i think i would feel better about getting them xmas gifts if they didnt get things throughout the year. that way xmas would be appreciated but, i feel this year that xmas will not be special because ds1 is used to getting presents anyway.

im not putting this very well. i just think that the dc's. more so ds1 would not even notice that there wasnt a gift from us.

Booooooooooyhoo Thu 22-Oct-09 22:19:54

thats a good idea, reban. i would like to do something like that, that wouldnt just be lumped in with the rest of their gifts and then collectively dismissed as soon as cbeebies come on.

ginnny Thu 22-Oct-09 22:23:41

I feel the same Booo, but for different reasons.
This has been a horrible year financially and this month is the first month of the year that I won't be overdrawn on payday.
So I could do without the expense of Christmas to set me back into the red again, but I really can't get away with not buying dc presents (and ds1's birthday is on 21st Dec too), so I'll just have to stick it all on the credit card and spend the first part of next year paying it off.
sad Its shit.

MuttOfTheBaskervilles Thu 22-Oct-09 22:24:02

Message withdrawn at poster's request.

Booooooooooyhoo Thu 22-Oct-09 22:29:14

yeah i think we'll have to reach a compromise, i will put forward the suggestion of doing something with them rather than buying a present but i also think we need to dicuss the presents during the year.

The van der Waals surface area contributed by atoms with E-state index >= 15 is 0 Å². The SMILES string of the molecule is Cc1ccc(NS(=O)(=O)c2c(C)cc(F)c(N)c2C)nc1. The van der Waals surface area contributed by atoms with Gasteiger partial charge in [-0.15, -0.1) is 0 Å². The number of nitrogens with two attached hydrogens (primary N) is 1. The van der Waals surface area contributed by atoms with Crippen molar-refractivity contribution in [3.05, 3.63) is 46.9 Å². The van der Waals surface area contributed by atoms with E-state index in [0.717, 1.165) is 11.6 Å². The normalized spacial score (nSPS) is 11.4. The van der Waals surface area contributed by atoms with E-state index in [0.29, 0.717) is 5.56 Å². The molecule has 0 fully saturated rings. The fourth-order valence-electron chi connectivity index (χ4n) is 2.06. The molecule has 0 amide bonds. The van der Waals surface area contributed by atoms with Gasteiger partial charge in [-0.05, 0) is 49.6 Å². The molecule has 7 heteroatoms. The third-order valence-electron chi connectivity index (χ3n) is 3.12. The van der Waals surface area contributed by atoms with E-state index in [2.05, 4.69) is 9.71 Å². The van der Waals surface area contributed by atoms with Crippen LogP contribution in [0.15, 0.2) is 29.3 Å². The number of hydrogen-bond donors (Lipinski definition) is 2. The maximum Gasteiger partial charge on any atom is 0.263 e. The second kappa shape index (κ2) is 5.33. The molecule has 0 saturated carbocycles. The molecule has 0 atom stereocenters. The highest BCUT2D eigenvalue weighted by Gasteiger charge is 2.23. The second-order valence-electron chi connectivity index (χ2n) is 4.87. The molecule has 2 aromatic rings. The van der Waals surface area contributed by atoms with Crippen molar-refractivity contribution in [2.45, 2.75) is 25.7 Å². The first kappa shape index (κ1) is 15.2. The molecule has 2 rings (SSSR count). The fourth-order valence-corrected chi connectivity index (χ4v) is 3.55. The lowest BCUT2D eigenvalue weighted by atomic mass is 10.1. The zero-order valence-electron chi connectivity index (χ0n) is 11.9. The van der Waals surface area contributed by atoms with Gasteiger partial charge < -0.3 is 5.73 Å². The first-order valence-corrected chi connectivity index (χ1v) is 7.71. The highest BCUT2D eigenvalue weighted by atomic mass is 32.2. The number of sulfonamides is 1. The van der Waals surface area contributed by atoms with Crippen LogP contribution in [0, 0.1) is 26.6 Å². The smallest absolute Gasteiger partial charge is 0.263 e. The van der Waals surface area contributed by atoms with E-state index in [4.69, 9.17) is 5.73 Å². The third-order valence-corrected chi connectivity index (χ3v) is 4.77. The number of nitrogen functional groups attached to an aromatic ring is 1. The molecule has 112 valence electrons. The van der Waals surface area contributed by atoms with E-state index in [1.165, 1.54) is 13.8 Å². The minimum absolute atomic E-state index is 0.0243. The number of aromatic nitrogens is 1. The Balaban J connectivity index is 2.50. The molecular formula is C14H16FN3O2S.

ginnny i dont mean any offence by my post. i do understand that xmas is the hardest time of year for a lot of families. which is why i think it is such a shame that my ds will be bought presents that will most likely not be appreciated by him. it makes me cross.

ginnny Thu 22-Oct-09 22:34:38

No offence taken - I agreed with you.
Sorry if I sounded stroppy - I've had a bad day.

Booooooooooyhoo Thu 22-Oct-09 22:43:50

no you didnt sound stroppy at all, i just wanted to clarify. not just to you, your post just made me realise that it could come across as insensitive.

i have had years like that when a single parent, somehow i seemed to want to make the big gestures even more then when i didnt have the money.

defineme Thu 22-Oct-09 22:45:35

So if your ds1 asks for something do you not say wait and see what santa brings?
Tell your dh he's spoilinmg the magic of xmas if he doesn't allow them to build up anticipation.